Do keep in mind that ultimately, you have to look at yourself in the mirror every day and the way other people are perceiving you should be a limited priority, especially considering who those people are - you'd give more importance to your spouse than your boss, for example. But in the end, if you're not comfortable in your own skin, you're not going to be much good to others.

I understand that feeling of listening to someone who doesn't "get" how absurd/annoying/rude they really are, and then wondering, "Oh gawd, what if I'm just like that in a different way, to someone else, and I'm just too clueless to notice" but I wouldn't let it hold that much sway over my life. If you listen to people, are able to look at yourself plainly, and can empathize with others, chances are no one that matters will think you're a jerk. Most of the time.
posted by Marisa Stole the Precious Thing at 1:16 AM on January 19, 2009

People will make their own judgments on you based on their experiences. How they view you is more of a reflection of how they see the world.

Just do what feels right and let them judge.
posted by ThFullEffect at 1:23 AM on January 19, 2009

Some personality types have it much worse than others:

Whistling in the Dark: Narcissism and the Grandiosity Gap

"The disparity between the accomplishments of the narcissist and his grandiose fantasies and inflated self-image - the Grandiosity Gap - is staggering and, in the long run, insupportable. It imposes onerous exigencies on the narcissist's grasp of reality and social skills. It pushes him either to seclusion or to a frenzy of "acquisitions" - cars, women, wealth, power." [...]

On the other hand, if someone's coping mechanism is working (i.e. they're reasonably happy and not hurting anybody) then who are you or I to cut them down for it? There's far too little happiness in this world as it is than to go around laying metaphorical turds in people's punchbowls.

It's a vicious circle: businessmen think artists are losers for not being financially responsible, and artists think businessmen are losers for not being creative. Who's right? Both and neither, yet everybody is self-righteous and smug. Personally, I think whatever you have to believe to get yourself through the day shouldn't affect me or the way I live my life in the slightest. To each his own.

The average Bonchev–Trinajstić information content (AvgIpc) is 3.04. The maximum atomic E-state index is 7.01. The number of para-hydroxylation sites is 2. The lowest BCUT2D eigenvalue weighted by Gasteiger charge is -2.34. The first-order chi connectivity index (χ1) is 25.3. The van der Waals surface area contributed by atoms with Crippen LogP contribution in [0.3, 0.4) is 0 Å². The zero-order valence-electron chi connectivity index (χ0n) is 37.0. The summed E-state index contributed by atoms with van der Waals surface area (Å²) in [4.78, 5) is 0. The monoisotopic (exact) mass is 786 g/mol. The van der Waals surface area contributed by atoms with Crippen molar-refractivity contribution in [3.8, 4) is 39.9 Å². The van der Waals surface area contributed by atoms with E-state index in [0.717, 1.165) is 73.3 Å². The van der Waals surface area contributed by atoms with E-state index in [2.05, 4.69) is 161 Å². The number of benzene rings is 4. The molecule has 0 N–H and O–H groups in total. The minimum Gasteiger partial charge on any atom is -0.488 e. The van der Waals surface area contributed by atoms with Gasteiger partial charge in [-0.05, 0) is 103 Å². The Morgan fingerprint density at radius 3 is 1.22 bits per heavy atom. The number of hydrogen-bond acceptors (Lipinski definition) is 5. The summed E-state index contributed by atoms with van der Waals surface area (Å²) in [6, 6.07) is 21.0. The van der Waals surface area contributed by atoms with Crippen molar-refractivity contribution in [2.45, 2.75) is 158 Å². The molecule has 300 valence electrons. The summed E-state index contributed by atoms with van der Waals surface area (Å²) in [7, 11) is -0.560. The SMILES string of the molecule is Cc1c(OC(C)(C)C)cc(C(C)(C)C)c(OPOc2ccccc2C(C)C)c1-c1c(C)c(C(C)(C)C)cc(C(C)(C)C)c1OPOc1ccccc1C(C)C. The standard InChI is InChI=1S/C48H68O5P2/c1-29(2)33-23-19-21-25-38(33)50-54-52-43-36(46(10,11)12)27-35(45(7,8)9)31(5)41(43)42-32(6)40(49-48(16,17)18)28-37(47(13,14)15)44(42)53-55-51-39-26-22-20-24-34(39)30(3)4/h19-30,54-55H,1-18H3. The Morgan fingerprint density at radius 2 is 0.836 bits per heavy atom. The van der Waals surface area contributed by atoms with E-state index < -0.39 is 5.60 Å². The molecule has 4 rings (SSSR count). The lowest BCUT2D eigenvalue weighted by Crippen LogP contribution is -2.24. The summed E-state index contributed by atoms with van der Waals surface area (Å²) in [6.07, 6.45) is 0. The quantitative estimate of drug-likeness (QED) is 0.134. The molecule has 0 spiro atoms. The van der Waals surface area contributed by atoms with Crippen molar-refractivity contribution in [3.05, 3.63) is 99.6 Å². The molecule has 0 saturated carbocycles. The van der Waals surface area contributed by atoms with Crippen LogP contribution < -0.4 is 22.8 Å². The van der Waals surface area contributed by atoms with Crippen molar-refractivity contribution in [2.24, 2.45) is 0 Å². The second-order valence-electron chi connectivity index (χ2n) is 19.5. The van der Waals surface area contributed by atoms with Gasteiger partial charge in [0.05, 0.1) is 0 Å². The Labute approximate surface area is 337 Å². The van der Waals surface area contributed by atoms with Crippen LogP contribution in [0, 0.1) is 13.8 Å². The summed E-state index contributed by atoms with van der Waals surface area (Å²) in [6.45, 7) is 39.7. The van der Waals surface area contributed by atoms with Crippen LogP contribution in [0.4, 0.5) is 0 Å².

The fact that you roll your eyes at people with different values from your own is at the heart of the problem. Either develop your sense of empathy, or "judge and prepare to be judged", as Ayn Rand once said.

P.S. when you think of it, that contractor really is an angel to somebody. If that's the main thing he values in life, then more power to him.
posted by aquafortis at 2:09 AM on January 19, 2009 [7 favorites]

I think for most people, the level of self-awareness, not judging the choices other people can make, those things vary... kinda like in the two examples you provide. Maybe you're making a subtle point by one example that's a lot less pleasant than the other?

In the first example, your attitude reads ugly. Lots of assumptions about things, about someone's choices and values that differ from yours and "Whenever I hear him say that I just have to roll my eyes."

Like bloody hell you "have to."

You choose to.

As aquafortis notes, If I'm in Cameroon or Uzbekistan and this guy's $40 or $400 has a profound impact on my life, you bet your boots he's an angel to me, at least a lot closer to one than people who "have to" roll their eyes at how he speaks of what he does.

You're so much cooler than he is. You deserve an organic, gluten-free cookie made with fair-trade grain and fruit, loving baked and sold by people who get great wages and benefits, can identify portobello mushrooms on sight.

Ya see, that's me being how you come across in that example.

The second example comes across as one that's more likely to get a better reaction, speaks to a healthier... call it what you will... mindset, energy, outlook, vibe, tone, attitude.
posted by ambient2 at 2:25 AM on January 19, 2009 [3 favorites]

The best way, I think, to find out how other people view you is to ask them. How much that is going to be welcome when it comes to the pinch is going to be up to you. For example, going by your first example above, I'd say you were quite critical about things that don't really concern you. The guy has the right to spend his money on what he wants to do. His life experience and choice is very different to your own. He behaves in a different way to you, which is his right. It's got little to do with you what he does with his money.

Your second example makes you sound quite arrogant. You do come across as a judgemental know-it-all. Again, different people & different families = different life plans, choices and experiences.